Author Archive

Rethinking Urban Housing

In many Seattle neighborhoods we are once again seeing small homes on larger lots being scraped, developed or subdivided to provide new homes and more housing options in city. A typical reaction is to cringe at this type of development, but is there a way to achieve density without feeling like your neighbor’s house is getting turned into a box apartment building?

Small-scale solutions.

In last weekend’s Seattle Times there was a great article about small-scale solutions to Seattle’s housing needs.  Here are a few key points from this article:

“The more interesting ideas in a densifying Seattle are happening at the small-scale level, such as where architects are figuring out how to squeeze two or three town houses onto a lot that a generation ago would have seemed barely adequate for one unit. They report that it’s been a struggle, but recent changes in the building code are finally enabling more innovation.”

“We found this tiny little lot five years ago, purchased it and sat on it through the recession,” says architect Tiffany Bowie of Malboeuf Bowie Architecture. “Finally the city changed the zoning to allow three units, and that’s when we began to think, hey, this might be feasible.”

A little repetition is good, a lot is terrible. Repeating a pattern of forms in four units, as architect Foster did in the Denny Rowhouses, sets up a pleasing visual rhythm. Now imagine 10, 20 or 50 identical units (or take an excursion to the ’burbs, where you won’t have to imagine). At that scale, repetition is numbing. The magic threshold is about six. Beyond that, don’t repeat.”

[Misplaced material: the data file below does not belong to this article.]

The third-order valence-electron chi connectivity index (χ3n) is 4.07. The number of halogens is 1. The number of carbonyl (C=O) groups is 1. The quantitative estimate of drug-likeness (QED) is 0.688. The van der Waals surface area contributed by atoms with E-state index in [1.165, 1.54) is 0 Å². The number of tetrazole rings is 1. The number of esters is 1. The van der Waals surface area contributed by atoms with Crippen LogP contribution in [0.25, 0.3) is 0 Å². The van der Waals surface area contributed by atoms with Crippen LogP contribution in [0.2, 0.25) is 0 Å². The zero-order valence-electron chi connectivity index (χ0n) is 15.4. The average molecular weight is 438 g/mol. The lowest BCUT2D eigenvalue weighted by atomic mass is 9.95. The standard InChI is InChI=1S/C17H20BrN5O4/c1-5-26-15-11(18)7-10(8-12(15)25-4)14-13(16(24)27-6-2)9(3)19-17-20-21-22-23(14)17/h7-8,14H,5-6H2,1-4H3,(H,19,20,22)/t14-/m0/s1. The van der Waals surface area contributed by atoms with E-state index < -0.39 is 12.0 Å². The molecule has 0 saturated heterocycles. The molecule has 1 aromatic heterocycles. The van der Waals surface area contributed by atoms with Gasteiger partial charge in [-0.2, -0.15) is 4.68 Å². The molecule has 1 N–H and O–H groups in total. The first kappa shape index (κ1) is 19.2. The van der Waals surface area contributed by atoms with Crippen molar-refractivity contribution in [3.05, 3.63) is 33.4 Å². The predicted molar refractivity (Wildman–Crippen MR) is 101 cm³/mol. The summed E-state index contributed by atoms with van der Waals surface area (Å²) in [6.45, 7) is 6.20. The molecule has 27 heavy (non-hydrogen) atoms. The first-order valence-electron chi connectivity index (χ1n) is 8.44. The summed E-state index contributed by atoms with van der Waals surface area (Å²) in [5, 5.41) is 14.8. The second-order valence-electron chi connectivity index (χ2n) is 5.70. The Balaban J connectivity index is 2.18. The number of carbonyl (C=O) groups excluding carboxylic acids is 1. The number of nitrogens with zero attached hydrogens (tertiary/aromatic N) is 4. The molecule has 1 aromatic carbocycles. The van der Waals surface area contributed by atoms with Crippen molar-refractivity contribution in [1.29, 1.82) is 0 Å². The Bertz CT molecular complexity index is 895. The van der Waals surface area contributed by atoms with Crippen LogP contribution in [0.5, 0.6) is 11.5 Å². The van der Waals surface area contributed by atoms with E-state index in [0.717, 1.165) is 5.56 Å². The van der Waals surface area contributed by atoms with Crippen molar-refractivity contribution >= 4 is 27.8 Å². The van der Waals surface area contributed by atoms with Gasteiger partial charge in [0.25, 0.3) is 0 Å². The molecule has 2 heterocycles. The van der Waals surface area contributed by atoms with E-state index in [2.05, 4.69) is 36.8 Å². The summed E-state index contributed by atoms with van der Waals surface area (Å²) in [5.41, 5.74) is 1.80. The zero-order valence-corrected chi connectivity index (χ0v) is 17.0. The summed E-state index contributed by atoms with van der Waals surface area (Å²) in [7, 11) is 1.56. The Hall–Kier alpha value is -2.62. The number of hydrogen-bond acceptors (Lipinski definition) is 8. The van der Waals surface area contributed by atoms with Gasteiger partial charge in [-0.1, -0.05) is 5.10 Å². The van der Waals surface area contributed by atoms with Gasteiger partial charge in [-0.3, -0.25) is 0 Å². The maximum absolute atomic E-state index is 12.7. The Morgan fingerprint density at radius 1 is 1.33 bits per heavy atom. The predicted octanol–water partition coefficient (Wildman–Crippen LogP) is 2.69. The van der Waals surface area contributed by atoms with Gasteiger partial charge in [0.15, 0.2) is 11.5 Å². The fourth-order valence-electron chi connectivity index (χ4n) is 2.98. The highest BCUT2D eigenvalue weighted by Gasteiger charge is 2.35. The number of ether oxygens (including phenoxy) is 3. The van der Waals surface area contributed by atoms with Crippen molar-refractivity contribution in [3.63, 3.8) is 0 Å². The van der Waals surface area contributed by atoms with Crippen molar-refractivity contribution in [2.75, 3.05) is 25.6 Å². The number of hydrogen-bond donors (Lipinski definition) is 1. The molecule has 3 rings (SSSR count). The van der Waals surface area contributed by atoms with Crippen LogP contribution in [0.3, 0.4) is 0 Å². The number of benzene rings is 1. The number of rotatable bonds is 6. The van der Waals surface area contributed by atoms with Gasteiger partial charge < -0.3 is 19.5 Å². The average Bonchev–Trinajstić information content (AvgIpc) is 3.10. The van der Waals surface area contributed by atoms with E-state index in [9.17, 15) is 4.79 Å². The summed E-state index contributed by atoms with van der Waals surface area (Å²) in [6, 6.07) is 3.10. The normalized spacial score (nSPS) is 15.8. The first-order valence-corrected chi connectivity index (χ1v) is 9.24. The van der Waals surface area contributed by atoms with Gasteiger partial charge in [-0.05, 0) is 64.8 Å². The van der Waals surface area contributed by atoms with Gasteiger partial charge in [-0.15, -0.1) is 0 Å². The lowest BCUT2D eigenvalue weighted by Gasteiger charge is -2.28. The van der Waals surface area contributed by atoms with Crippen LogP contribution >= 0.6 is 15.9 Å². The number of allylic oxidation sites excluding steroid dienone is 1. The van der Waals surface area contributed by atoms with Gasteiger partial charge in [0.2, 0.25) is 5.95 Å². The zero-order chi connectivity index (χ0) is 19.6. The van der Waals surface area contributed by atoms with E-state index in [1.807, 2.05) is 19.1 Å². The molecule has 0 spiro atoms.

Visit the Seattle Times to read the full article Small-scale solutions to Seattle’s huge urban-housing needs

 

Little details can go a long ways.

When selling a house that needs updates or vision I not only look at the big picture I look at a few details as well. Most people enter a home and begin to think about what it could be, but subconsciously there are things that can hold that vision back without them realizing it. I try to eliminate or lessen these road blocks that cloud vision. This is not about the art of deception, but the art of creating vision.

Overcome the road blocks.

A great example of this is a property I just listed. This house was built in 1960 and has not received any updates since then, obviously a fixer. When I walked through this space for the first time I immediately made a list of things that I thought would help engage buyers in the vision. An initial observation I made was that this house was set above the street with great opportunities for light to enter, but the existing curtains not only made the rooms feel smaller, they prevented the full amount of light to enter the room when opened all the way.  By removing the curtains this allowed the maximum amount of light to enter and highlighted the great corner windows with the potential for a very modern feel.

In the kitchen there was a similar issue with the curtains, but there was an additional component of the exterior screen.  The exterior screen gave one side of the window a darkened feel, which made one think that there was not a lot of natural light in the kitchen and the only way to get light into the kitchen would be to open up a wall (which actually with this floor plan would not be a bad idea). However, by removing the screen it almost doubled the amount of light that was being let into the kitchen and made the kitchen feel larger. This showed the potential to work in this kitchen without feeling crowded or having to spend the money to open up a wall.

By removing these two issues I believe that the vision for updates took on more life in the mind of the buyer than it would have if screens and curtains were left up. Each property will have different road blocks so the solution is not always to remove window coverings, but the trick is figuring out what road blocks need to be eliminated in order to allow a buyer to be able to visual their future home.